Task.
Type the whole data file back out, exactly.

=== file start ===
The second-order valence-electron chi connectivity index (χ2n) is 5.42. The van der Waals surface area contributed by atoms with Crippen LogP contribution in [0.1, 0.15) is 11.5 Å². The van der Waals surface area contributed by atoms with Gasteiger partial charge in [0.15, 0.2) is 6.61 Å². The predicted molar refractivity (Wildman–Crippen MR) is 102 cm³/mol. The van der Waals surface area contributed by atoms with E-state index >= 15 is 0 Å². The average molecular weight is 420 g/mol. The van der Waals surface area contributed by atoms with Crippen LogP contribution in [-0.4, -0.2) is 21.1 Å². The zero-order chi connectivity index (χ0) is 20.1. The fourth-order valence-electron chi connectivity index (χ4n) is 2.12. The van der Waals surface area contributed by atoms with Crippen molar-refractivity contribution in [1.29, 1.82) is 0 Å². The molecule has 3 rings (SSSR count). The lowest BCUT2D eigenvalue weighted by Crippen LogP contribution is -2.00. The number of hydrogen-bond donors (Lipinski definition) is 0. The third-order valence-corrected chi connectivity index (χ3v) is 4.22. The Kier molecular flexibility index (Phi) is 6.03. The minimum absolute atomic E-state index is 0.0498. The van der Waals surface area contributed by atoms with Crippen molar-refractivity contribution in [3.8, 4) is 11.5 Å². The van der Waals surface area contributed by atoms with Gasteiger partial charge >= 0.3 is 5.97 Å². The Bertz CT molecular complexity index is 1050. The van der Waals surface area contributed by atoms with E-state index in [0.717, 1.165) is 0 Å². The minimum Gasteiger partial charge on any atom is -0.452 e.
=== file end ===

The second-order valence-electron chi connectivity index (χ2n) is 5.42. The van der Waals surface area contributed by atoms with Crippen LogP contribution in [0.1, 0.15) is 11.5 Å². The van der Waals surface area contributed by atoms with Gasteiger partial charge in [0.15, 0.2) is 6.61 Å². The predicted molar refractivity (Wildman–Crippen MR) is 102 cm³/mol. The van der Waals surface area contributed by atoms with E-state index >= 15 is 0 Å². The average molecular weight is 420 g/mol. The van der Waals surface area contributed by atoms with Crippen LogP contribution in [-0.4, -0.2) is 21.1 Å². The zero-order chi connectivity index (χ0) is 20.1. The fourth-order valence-electron chi connectivity index (χ4n) is 2.12. The van der Waals surface area contributed by atoms with Crippen molar-refractivity contribution in [1.29, 1.82) is 0 Å². The molecule has 3 rings (SSSR count). The lowest BCUT2D eigenvalue weighted by Crippen LogP contribution is -2.00. The number of hydrogen-bond donors (Lipinski definition) is 0. The third-order valence-corrected chi connectivity index (χ3v) is 4.22. The Kier molecular flexibility index (Phi) is 6.03. The minimum absolute atomic E-state index is 0.0498. The van der Waals surface area contributed by atoms with Crippen molar-refractivity contribution in [3.8, 4) is 11.5 Å². The van der Waals surface area contributed by atoms with Gasteiger partial charge >= 0.3 is 5.97 Å². The Bertz CT molecular complexity index is 1050. The van der Waals surface area contributed by atoms with E-state index in [0.717, 1.165) is 0 Å². The minimum Gasteiger partial charge on any atom is -0.452 e.